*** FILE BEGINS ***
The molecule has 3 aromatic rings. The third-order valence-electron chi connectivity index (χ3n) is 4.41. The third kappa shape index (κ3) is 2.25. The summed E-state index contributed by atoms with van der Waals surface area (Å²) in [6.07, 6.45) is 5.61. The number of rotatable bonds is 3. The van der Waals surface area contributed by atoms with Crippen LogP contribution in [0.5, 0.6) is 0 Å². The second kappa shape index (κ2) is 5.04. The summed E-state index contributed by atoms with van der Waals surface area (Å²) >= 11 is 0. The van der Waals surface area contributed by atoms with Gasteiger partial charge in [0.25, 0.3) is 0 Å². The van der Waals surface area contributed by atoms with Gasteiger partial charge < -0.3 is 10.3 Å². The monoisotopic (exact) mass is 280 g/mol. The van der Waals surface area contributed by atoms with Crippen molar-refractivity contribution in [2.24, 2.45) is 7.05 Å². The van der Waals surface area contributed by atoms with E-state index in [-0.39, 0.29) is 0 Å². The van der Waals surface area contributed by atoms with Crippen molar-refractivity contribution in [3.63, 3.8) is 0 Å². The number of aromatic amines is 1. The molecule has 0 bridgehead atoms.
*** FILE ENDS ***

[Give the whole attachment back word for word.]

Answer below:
The molecule has 3 aromatic rings. The third-order valence-electron chi connectivity index (χ3n) is 4.41. The third kappa shape index (κ3) is 2.25. The summed E-state index contributed by atoms with van der Waals surface area (Å²) in [6.07, 6.45) is 5.61. The number of rotatable bonds is 3. The van der Waals surface area contributed by atoms with Crippen LogP contribution in [0.5, 0.6) is 0 Å². The second kappa shape index (κ2) is 5.04. The summed E-state index contributed by atoms with van der Waals surface area (Å²) >= 11 is 0. The van der Waals surface area contributed by atoms with Gasteiger partial charge in [0.25, 0.3) is 0 Å². The van der Waals surface area contributed by atoms with Gasteiger partial charge < -0.3 is 10.3 Å². The monoisotopic (exact) mass is 280 g/mol. The van der Waals surface area contributed by atoms with Crippen molar-refractivity contribution in [2.24, 2.45) is 7.05 Å². The van der Waals surface area contributed by atoms with E-state index in [-0.39, 0.29) is 0 Å². The van der Waals surface area contributed by atoms with Crippen molar-refractivity contribution in [3.63, 3.8) is 0 Å². The number of aromatic amines is 1. The molecule has 0 bridgehead atoms.